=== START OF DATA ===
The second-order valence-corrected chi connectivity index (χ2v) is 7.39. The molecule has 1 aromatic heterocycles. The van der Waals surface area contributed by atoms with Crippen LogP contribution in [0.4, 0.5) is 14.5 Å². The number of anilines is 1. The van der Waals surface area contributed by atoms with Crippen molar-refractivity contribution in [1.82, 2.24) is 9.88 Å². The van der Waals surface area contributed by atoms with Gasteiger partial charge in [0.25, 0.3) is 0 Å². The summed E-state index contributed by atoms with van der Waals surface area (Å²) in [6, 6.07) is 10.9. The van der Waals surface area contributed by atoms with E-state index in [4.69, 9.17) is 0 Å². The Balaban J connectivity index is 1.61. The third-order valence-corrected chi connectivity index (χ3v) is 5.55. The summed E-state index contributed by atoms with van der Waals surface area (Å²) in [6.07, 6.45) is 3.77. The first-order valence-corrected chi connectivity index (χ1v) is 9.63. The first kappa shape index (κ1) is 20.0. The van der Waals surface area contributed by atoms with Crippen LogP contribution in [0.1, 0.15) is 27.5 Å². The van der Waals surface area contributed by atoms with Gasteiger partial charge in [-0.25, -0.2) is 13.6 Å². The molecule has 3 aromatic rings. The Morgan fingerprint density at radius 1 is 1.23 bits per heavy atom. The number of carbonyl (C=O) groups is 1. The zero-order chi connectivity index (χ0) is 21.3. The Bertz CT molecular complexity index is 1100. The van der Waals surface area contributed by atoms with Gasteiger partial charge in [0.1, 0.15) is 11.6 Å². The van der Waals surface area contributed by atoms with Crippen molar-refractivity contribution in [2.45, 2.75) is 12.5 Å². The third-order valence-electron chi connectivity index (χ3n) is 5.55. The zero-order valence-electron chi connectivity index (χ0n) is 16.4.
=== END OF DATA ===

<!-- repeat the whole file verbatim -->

The second-order valence-corrected chi connectivity index (χ2v) is 7.39. The molecule has 1 aromatic heterocycles. The van der Waals surface area contributed by atoms with Crippen LogP contribution in [0.4, 0.5) is 14.5 Å². The number of anilines is 1. The van der Waals surface area contributed by atoms with Crippen molar-refractivity contribution in [1.82, 2.24) is 9.88 Å². The van der Waals surface area contributed by atoms with Gasteiger partial charge in [0.25, 0.3) is 0 Å². The summed E-state index contributed by atoms with van der Waals surface area (Å²) in [6, 6.07) is 10.9. The van der Waals surface area contributed by atoms with E-state index in [4.69, 9.17) is 0 Å². The Balaban J connectivity index is 1.61. The third-order valence-corrected chi connectivity index (χ3v) is 5.55. The summed E-state index contributed by atoms with van der Waals surface area (Å²) in [6.07, 6.45) is 3.77. The first-order valence-corrected chi connectivity index (χ1v) is 9.63. The first kappa shape index (κ1) is 20.0. The van der Waals surface area contributed by atoms with Crippen LogP contribution in [0.1, 0.15) is 27.5 Å². The van der Waals surface area contributed by atoms with Gasteiger partial charge in [-0.25, -0.2) is 13.6 Å². The molecule has 3 aromatic rings. The Morgan fingerprint density at radius 1 is 1.23 bits per heavy atom. The number of carbonyl (C=O) groups is 1. The zero-order chi connectivity index (χ0) is 21.3. The Bertz CT molecular complexity index is 1100. The van der Waals surface area contributed by atoms with Gasteiger partial charge in [0.1, 0.15) is 11.6 Å². The van der Waals surface area contributed by atoms with Crippen molar-refractivity contribution in [2.45, 2.75) is 12.5 Å². The third-order valence-electron chi connectivity index (χ3n) is 5.55. The zero-order valence-electron chi connectivity index (χ0n) is 16.4.